Photo by @PaulNicklen // A giant wave crashes above @CristinaMittermeier while she free dives in the warm waters of Oahu’s west coast. The view from land is white sands, rugged shorelines, and a seemingly endless expanse of blue ocean. To a casual observer, it likely appears that all is well; that life underwater is flourishing. However, beneath the waves, is a growing storm of concern as we increasingly see the health of our oceans and its inhabitants deteriorating. Diving allows us to learn, explore, and expose our ocean’s most desperate issues and gives insight to solutions which can help to save some of our most essential ecosystems.
Photo by @PaulNicklen // The underwater world is a place of mystery and wonder. As @CristinaMittermeier explores this cenote, light refracts through the gentle movement of the water. Whether we're diving off the coast of British Columbia, in the frigid waters of Antarctica, or in a cave in Mexico, there is always something new to explore. Join us this week as we highlight the excitement of being physically immersed in such surreal environments to explore and share the wonders of life below the thin blue line.
Photo by @CristinaMittermeier// Meet Gwantilakw Hunt Cranmer, a ‘Namgis First Nations youth of Alert Bay, Canada. Gwanti is one of the youths I have had the privilege to photograph for @Sea_Legacy’s campaign against open net fish farms. Ever since she could remember her community has fought against the Canadian Government and Norwegian fish farms who operate these farms on their ancestral lands. Today she is on a mission and has been a leading voice in the fight against fish farms by coordinating Walk Outs, taking leadership in protests, and educating others on British Columbia’s fish farms. On #InternationalYouthDay, I would like to thank the youth who have been so courageous in fighting for the good of our planet. Youth like Gwanti symbolize hope for our future, for the fate of our planet rests in their hands. Join our Tide organization to learn more about the youth who are standing up for our oceans #turningthetide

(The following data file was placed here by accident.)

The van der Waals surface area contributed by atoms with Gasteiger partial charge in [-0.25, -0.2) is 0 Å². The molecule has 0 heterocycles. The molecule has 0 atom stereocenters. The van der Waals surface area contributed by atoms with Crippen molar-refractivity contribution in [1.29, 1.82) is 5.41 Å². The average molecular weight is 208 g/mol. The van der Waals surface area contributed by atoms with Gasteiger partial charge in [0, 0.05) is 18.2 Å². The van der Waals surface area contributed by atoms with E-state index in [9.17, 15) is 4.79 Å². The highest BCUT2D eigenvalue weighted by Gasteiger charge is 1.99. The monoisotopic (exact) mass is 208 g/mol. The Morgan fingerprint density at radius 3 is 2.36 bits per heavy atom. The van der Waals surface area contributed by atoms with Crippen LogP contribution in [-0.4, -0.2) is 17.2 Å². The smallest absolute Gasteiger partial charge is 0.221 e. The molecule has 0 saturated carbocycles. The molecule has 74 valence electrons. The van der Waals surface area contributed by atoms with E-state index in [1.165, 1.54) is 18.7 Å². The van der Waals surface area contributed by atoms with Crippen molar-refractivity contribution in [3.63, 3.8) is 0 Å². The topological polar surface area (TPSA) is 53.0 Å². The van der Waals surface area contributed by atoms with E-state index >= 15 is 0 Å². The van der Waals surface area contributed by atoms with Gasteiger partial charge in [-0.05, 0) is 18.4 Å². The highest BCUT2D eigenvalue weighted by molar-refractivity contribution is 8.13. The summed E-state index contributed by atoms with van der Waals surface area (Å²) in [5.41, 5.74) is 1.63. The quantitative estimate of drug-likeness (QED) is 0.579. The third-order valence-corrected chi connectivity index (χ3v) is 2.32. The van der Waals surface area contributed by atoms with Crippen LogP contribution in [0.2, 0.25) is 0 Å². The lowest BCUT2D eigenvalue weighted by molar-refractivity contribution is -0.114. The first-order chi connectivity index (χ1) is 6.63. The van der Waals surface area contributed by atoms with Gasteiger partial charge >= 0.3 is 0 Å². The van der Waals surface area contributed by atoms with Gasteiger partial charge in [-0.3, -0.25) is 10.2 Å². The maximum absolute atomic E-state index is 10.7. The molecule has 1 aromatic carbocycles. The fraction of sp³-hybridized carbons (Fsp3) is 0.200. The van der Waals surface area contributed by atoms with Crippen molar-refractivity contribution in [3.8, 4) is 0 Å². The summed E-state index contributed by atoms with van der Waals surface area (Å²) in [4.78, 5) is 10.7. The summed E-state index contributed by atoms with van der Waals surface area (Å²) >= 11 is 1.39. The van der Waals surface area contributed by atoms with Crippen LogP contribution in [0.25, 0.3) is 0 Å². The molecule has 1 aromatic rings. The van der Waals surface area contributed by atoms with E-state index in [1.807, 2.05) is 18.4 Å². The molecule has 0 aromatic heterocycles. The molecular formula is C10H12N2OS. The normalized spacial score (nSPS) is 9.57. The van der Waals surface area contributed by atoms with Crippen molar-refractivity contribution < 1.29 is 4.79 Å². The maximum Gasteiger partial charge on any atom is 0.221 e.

Video by @TeamSharkwater // A highly-feared, yet misunderstood creature, sharks continue to be hunted for their fins to make shark fin soup. This illegal industry has caused a decline in the population numbers of these misrepresented animals that are vital to our ocean ecosystems. Follow conservation hero, Rob Stewart, as he takes us below the surface to expose this multi-billion-dollar industry in his highly-anticipated film, Sharkwater Extinction. Watch for it in theatres October 5th. See the link in our bio for the full trailer. @TeamSharkwater @theseachangeagency @sea_legacy @dfilmscorp #SharkwaterExtinction #RobLivesOn #shark #ocean #nature #protect